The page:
Mac Sales Continue To Soar For Apple, But Who's Buying?
ARUN RATH, HOST:
You may have heard the era of the personal computer is over. Mobile devices are the thing now - smart phones, tablets, now wearable devices even. Yeah, that computer is going the way of the powdered wig. But apparently, consumers missed the memo.
Apple recently announced it had sold more Macintosh computers than ever before this past quarter - five-and-a-half million. Omar Gallaga is the tech culture for the Austin American-Statesman. He says Apple's uptick comes as the dramatic decline in PC sales has dramatically slowed.
OMAR GALLAGA: I mean, no one is saying that there's a gigantic rebound in the PC industry. It's definitely is a slowdown, but it's still a decline or, at least, flat. But there's definitely some movement away from tablets and maybe back to PCs. This quarter, Apple had a 13 percent decline in its iPad sales, down to 12.3 million units, which Tim Cook calls a speed bump, but we shall see.
RATH: Do you think that the changes in sales are reflecting a change in how people are using devices? Or is it just that people have enough tablets, and they're happy with their PCs?
GALLAGA: I think so. It's a lot of screens in the house. You know, if you have a large phone - you know, if you bought the iPhone 6 Plus or you have a Samsung, you know, Galaxy Note, you've got a pretty big screen that's comparable to, say, an iPad mini. And if you have an iPad - if you have an iPad 2 or 3, maybe you don't feel the need to upgrade, which I think is what's really happening - is people are holding on to those tablets that they bought a couple of years ago longer than they would a cell phone or maybe a, you know, computer.
So Apple is having a hard time convincing people, you know - hey, you know, why not upgrade? Why not spend $500 to $900 on a new iPad. People are finding that maybe they don't need that.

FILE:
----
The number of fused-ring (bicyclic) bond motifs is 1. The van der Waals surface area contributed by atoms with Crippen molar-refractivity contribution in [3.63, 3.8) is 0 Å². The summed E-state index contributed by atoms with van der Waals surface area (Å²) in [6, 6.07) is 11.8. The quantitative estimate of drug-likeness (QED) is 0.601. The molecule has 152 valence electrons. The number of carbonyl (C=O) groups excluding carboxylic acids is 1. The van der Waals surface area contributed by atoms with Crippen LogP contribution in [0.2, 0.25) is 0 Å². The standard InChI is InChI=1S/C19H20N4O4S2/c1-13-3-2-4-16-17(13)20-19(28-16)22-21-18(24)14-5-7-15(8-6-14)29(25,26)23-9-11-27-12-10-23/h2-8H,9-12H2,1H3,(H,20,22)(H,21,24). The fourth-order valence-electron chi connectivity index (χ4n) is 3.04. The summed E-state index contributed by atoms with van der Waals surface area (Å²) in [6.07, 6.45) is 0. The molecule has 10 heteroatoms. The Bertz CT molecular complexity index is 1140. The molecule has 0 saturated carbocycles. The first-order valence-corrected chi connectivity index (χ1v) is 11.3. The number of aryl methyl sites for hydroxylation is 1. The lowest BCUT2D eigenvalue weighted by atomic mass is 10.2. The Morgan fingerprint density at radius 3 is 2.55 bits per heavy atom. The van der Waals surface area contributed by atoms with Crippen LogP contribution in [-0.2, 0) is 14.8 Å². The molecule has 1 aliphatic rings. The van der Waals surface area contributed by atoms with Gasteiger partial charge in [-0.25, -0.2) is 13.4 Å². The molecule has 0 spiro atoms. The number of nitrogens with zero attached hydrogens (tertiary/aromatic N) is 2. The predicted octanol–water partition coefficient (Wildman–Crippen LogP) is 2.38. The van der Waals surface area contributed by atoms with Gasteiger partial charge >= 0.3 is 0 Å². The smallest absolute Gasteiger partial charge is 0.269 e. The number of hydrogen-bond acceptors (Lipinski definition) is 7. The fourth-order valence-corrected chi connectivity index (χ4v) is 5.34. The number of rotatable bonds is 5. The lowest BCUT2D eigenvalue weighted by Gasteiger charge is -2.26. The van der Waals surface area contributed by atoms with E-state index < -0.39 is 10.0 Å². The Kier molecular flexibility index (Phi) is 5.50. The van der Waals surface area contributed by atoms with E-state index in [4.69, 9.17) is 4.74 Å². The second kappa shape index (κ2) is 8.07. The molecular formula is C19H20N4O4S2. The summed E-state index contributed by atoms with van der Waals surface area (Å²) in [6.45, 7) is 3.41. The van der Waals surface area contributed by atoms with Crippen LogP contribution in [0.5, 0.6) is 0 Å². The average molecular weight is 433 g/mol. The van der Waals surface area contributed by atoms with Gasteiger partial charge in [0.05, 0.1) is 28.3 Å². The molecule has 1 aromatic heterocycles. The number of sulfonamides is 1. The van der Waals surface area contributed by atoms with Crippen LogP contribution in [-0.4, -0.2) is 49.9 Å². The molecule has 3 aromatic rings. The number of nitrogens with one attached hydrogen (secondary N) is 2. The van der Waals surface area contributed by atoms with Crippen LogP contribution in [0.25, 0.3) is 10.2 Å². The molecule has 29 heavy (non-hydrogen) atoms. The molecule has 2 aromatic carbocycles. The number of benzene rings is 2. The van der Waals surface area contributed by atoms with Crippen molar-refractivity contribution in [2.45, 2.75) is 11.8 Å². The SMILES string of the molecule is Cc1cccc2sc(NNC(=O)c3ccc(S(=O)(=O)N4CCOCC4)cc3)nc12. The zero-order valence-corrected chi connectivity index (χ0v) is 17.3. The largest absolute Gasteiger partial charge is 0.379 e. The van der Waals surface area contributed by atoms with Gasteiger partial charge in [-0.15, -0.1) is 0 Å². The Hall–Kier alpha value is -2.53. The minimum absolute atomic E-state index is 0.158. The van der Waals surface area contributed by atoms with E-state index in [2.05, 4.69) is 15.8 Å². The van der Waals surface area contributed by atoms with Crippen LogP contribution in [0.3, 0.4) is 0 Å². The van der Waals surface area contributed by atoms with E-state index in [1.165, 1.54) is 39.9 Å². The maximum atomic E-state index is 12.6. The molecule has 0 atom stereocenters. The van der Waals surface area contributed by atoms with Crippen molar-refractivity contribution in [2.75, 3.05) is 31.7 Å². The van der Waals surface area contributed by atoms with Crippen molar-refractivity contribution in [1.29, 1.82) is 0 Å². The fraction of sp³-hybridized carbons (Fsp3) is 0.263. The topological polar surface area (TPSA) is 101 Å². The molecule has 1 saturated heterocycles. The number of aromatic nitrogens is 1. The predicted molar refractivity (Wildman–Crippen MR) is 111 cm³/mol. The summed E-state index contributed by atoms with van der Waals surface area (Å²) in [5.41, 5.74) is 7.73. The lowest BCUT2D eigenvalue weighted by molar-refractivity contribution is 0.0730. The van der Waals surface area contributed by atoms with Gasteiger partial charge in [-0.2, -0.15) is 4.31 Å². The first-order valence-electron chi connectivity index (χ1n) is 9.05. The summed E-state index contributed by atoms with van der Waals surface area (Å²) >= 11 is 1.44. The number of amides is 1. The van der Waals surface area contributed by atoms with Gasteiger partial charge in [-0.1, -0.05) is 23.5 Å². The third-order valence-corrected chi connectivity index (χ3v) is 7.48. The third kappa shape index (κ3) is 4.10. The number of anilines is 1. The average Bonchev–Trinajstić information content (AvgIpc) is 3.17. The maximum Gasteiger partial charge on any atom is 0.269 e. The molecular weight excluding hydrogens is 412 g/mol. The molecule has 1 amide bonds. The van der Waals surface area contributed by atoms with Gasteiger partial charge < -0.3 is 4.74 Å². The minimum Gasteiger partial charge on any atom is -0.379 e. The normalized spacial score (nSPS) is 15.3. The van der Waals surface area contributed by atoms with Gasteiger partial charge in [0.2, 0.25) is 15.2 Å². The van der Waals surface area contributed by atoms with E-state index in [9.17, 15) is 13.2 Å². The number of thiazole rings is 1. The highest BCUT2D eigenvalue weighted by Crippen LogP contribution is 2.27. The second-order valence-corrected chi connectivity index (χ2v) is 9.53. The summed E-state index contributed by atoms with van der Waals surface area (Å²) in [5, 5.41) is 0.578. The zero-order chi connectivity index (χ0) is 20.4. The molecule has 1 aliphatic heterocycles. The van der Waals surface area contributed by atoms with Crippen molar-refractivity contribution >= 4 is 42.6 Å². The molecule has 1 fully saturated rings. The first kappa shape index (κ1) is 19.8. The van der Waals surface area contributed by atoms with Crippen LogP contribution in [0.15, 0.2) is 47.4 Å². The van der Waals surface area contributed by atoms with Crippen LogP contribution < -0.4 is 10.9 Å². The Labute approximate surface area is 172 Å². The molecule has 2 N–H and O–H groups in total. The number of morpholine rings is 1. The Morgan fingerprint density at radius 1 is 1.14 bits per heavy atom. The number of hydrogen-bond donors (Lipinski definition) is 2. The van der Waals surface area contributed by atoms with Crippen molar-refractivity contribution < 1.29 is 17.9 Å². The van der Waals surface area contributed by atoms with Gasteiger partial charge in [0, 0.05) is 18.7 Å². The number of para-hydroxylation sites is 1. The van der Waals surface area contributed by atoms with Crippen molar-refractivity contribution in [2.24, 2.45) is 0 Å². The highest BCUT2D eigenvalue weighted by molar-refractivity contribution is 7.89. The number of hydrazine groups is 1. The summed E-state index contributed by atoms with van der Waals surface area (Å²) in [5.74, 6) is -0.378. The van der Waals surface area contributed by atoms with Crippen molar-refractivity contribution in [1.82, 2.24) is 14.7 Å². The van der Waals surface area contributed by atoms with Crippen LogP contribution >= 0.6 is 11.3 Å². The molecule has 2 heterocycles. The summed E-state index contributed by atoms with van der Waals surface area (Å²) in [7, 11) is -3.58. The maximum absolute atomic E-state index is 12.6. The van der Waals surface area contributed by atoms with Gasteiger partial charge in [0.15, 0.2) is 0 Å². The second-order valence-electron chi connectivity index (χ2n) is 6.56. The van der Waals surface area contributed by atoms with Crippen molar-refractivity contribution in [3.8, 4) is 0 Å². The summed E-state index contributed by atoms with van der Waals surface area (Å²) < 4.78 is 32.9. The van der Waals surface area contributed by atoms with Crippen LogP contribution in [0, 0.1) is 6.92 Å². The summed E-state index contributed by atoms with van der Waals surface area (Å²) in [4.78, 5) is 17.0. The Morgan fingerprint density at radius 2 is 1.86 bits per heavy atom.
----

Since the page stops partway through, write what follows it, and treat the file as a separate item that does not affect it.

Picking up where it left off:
RATH: So do you think the computer manufacturers, or maybe just Apple, can relax a little bit? Or do you think, you know, this is just a temporary break in the stormy weather when it comes to computer sales?
GALLAGA: No, I think for Apple, they need to be as aggressive as possible right now and do what they can. I mean, they still - 5.5 million Macs in one quarter sounds like a lot, but that's only one part of a 75 million PC, you know, shipping quarter.
So Apple is still - you know, it's in the top five now, according to some of the analysts. But that's still, you know, probably not enough for Apple. They want to continue to push and push and take advantage of any weakness in the traditional PC market.
And they're also fighting on the low end, as well, against Chromebooks. Chromebooks have become very popular, you know, on the sub-$300 market. So Apple is kind of fighting this battle on all fronts - on the low end, on the high end with iMac, even, you know, with the Mac Pro. So they are really gunning on all fronts.
RATH: And on the consumer side of that, why are people still choosing Macs when, as more than one advertisement is telling me, you can get products that do the same thing for much less?
GALLAGA: I think there's a couple of things. One is that Windows 8 from Microsoft was not a raging success. It had a bad reputation. It was something that people found they had problems with. It was a big adjustment from Windows 7. Microsoft had to kind of retreat in some areas and reintroduce things that it had eliminated in Windows 8. And the next, Windows 10, which - to me, the fact that they're skipping Windows 9 and going to Windows 10 shows how much they want to distance themselves...
GALLAGA: ...From the debacle that has been Windows 8. I think that has helped Apple, for sure. And also, you know, Macs - the MacBook Airs and MacBook Pros are considered cool. I mean, if you look in pop culture, if you look in TV and movies and you see a silver laptop, you think, that's a MacBook Pro or a MacBook Air. You don't think, that's a Lenovo or a Dell. They've become associated with, you know, what professionals, what people in coffee shops are using and are kind of the cool kids on the block.
RATH: Omar Gallaga is a tech culture writer for the Austin American-Statesman. Omar, thanks very much.
GALLAGA: Yeah, great time. Thank you for having me. Transcript provided by NPR, Copyright NPR.